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Cincinnati Bearcats blow 22-point lead, join upset victims on quick exit from NCAA Tournament

Posted at 8:37 PM, Mar 18, 2018
and last updated 2018-03-19 07:26:10-04

NASHVILLE, Tenn. – It is a loss that will haunt the University of Cincinnati basketball program for quite some time.

It was a game the Bearcats seemingly had in hand, leading by 22 points with 11 minutes remaining.

In the end, it was a major opportunity missed for head coach Mick Cronin’s program.

“The game's never over, obviously, in the NCAA tournament … until the clock hits zero,” Cronin said.

The Bearcats, the No. 2 seed, lost in stunning fashion to No. 7 seed Nevada, 75-73, on Sunday night at Bridgestone Arena.

The Bearcats said they weren’t looking past the Wolf Pack, even after a slew of upsets in the South Region opened a clearer path for them to the Elite Eight.

And, they seemingly dispelled any concerns about taking Nevada lightly when they began the game with a 10-0 run.

But, the Bearcats (31-5) might have begun to eye a trip to Atlanta and a matchup with No. 11 seed Loyola-Chicago when they built a 22-point lead midway through the second half.

The lead was 65-43 with 11:37 remaining when Nevada scored 20 points in barely four minutes to cut the deficit to 71-67 with 3:53 left.

Josh Hall’s put-back with nine seconds left put the Wolfpack ahead, and UC could not get off a shot before the buzzer at the other end.

The game ended on a Cane Broome turnover, vanquishing any hopes the Bearcats might have had of reaching their first Final Four since 1992.

“We were playing 4-on-3 and got the deer-in-the-headlights look,” Cronin said. “Ball stopped dropping for us. We got fouled a lot of times and it wasn't called around the rim. And that got in our heads. It affected our defensive execution.”

The Bearcats’ vaunted defense, which ranked just behind Virginia in most defensive metrics throughout this season, did little to disrupt the Wolf Pack in the second half.

“The thing that's amazing … is just the fact that we just played 40 minutes and had two turnovers against arguably one of the most aggressive, best defensive teams in the country,” said Nevada coach Eric Musselman.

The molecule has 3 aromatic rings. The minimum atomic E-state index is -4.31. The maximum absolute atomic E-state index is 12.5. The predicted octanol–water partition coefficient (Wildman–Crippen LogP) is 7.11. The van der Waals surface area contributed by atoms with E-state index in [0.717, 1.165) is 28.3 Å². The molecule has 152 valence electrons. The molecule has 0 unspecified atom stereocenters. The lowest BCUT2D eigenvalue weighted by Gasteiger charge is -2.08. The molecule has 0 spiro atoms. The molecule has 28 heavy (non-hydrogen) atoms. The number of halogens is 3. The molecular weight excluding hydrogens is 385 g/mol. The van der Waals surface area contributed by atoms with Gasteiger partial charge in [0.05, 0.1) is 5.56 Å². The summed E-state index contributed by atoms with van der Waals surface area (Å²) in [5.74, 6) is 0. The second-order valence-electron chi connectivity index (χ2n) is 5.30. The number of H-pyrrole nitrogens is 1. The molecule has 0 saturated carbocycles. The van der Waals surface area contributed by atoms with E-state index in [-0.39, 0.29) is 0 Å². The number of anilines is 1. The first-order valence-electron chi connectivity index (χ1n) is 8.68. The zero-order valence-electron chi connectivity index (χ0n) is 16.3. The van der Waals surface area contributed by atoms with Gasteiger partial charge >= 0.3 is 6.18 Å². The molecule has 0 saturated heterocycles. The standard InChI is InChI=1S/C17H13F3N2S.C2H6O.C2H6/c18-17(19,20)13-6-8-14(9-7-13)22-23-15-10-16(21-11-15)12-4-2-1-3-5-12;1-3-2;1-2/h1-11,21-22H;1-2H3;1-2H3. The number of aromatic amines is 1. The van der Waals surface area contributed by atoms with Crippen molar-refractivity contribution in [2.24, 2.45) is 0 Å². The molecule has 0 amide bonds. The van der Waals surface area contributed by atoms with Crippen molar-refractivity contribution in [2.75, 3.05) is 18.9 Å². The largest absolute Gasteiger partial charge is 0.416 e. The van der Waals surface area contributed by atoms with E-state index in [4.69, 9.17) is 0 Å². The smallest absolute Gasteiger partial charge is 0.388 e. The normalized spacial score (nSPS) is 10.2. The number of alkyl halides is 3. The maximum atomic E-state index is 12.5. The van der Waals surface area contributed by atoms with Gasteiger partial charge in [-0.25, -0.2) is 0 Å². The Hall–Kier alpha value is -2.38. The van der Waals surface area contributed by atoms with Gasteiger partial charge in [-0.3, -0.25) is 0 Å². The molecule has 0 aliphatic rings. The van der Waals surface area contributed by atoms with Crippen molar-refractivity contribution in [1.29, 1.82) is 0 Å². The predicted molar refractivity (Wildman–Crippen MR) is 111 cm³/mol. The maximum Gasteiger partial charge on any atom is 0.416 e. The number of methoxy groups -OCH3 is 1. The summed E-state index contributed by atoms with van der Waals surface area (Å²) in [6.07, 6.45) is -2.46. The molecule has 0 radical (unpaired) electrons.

As Cronin pointed out, Nevada plays five guards, and the Wolf Pack averages around nine turnovers per game. They handled the ball well on Sunday night, too, especially down the stretch.

When the shots stopped falling for the Bearcats, Nevada made its run.

“We knew they were going to make their run at the end of the day,” said Bearcats senior forward Kyle Washington. “Honestly, we thought we were still going to win, regardless.”

The Bearcats had their best offensive team under Cronin, averaging around 74 points per game. But, that has been a question for them all season, whether their offense was good enough for sustained success in the NCAA Tournament.

Worth noting:  the teams with the top two defenses in the nation – Cincinnati and Virginia – did not make it out of the first weekend.

On Sunday, a team that has earned its reputation for creating offense from its defense let its offense adversely impact the other end of the court.

“You know, the game is 40 minutes. Coach kept telling us that it's not over,” Bearcats guard Jacob Evans said. “We got to keep playing until the clock hits zero. And they started to make their run. Like I said, we missed some open (shots), and we made open ones and tough ones.”

So, Gary Clark’s standout Bearcats career ends with a fourth straight second-round exit in the NCAA tournament, with him sitting on the court at Bridgestone, dejected as the Nevada players celebrated around him.

Clark finished his career as one of the most decorated players in program history, and just the fifth Bearcats to have more than 1,000 points and rebounds.

But, NCAA Tournament success eluded him.

“Obviously, feel terrible for our guys,” said Cronin. “But it's been an honor to coach Jacob and Kyle in particular that are sitting here with me and, obviously, Gary Clark and all the guys. We've had an unbelievable season, and I appreciate their attitude and their effort.”

The Bearcats won an outright American Athletic Conference regular season title and the tournament championship. They were ranked No. 6 in the final Associated Press poll, their highest ranking since 2001-02.

There were those who said the Bearcats weren’t tested thoroughly enough in non-conference games and in the AAC, which had only three participants in this year’s tournament, all of which have been eliminated. There were concerns about the Bearcats’ offense and whether their defensive style would translate into tournament wins.

Hard to argue any of those points in the aftermath of Sunday’s loss.

It will take some time for the pain of the Nevada loss to ease for the Bearcats who had a relatively young squad this year.

But, there is a lot of promise for next season’s team with the likely return of Washington, Evans, and Jarron Cumberland, who made a big leap from his freshman to sophomore seasons. The Bearcats were a relatively young team this year.

“We had a pretty good run this year,” Evans said. “We won 30-plus games again. But at the end of the day, there (are) no more victories. Come to Cincinnati, we prepare to win a championship every year and we fell short.”

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